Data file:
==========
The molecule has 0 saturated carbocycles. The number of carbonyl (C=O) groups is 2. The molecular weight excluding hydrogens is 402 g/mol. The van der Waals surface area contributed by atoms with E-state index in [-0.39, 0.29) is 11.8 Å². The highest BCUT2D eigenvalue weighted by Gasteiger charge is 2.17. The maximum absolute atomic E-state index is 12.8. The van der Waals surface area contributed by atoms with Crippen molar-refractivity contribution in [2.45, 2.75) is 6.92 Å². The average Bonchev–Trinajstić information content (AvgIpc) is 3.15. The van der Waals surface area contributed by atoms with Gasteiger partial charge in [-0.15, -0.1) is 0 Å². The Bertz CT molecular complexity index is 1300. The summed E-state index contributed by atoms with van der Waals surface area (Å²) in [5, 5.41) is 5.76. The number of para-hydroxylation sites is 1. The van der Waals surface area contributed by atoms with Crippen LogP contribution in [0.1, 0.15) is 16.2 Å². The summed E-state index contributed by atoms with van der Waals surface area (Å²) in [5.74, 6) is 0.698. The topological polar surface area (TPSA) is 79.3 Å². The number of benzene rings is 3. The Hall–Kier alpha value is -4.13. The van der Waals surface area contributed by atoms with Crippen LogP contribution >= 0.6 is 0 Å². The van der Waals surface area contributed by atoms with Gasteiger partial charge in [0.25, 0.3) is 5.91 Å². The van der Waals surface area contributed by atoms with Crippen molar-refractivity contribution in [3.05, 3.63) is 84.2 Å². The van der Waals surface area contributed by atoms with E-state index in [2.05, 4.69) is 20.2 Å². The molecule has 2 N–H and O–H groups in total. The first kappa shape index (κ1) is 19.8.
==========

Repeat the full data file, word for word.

The molecule has 0 saturated carbocycles. The number of carbonyl (C=O) groups is 2. The molecular weight excluding hydrogens is 402 g/mol. The van der Waals surface area contributed by atoms with E-state index in [-0.39, 0.29) is 11.8 Å². The highest BCUT2D eigenvalue weighted by Gasteiger charge is 2.17. The maximum absolute atomic E-state index is 12.8. The van der Waals surface area contributed by atoms with Crippen molar-refractivity contribution in [2.45, 2.75) is 6.92 Å². The average Bonchev–Trinajstić information content (AvgIpc) is 3.15. The van der Waals surface area contributed by atoms with Gasteiger partial charge in [-0.15, -0.1) is 0 Å². The Bertz CT molecular complexity index is 1300. The summed E-state index contributed by atoms with van der Waals surface area (Å²) in [5, 5.41) is 5.76. The number of para-hydroxylation sites is 1. The van der Waals surface area contributed by atoms with Crippen LogP contribution in [0.1, 0.15) is 16.2 Å². The summed E-state index contributed by atoms with van der Waals surface area (Å²) in [5.74, 6) is 0.698. The topological polar surface area (TPSA) is 79.3 Å². The number of benzene rings is 3. The Hall–Kier alpha value is -4.13. The van der Waals surface area contributed by atoms with Crippen LogP contribution >= 0.6 is 0 Å². The van der Waals surface area contributed by atoms with Gasteiger partial charge in [0.25, 0.3) is 5.91 Å². The van der Waals surface area contributed by atoms with Crippen molar-refractivity contribution in [3.05, 3.63) is 84.2 Å². The van der Waals surface area contributed by atoms with E-state index in [2.05, 4.69) is 20.2 Å². The molecule has 2 N–H and O–H groups in total. The first kappa shape index (κ1) is 19.8.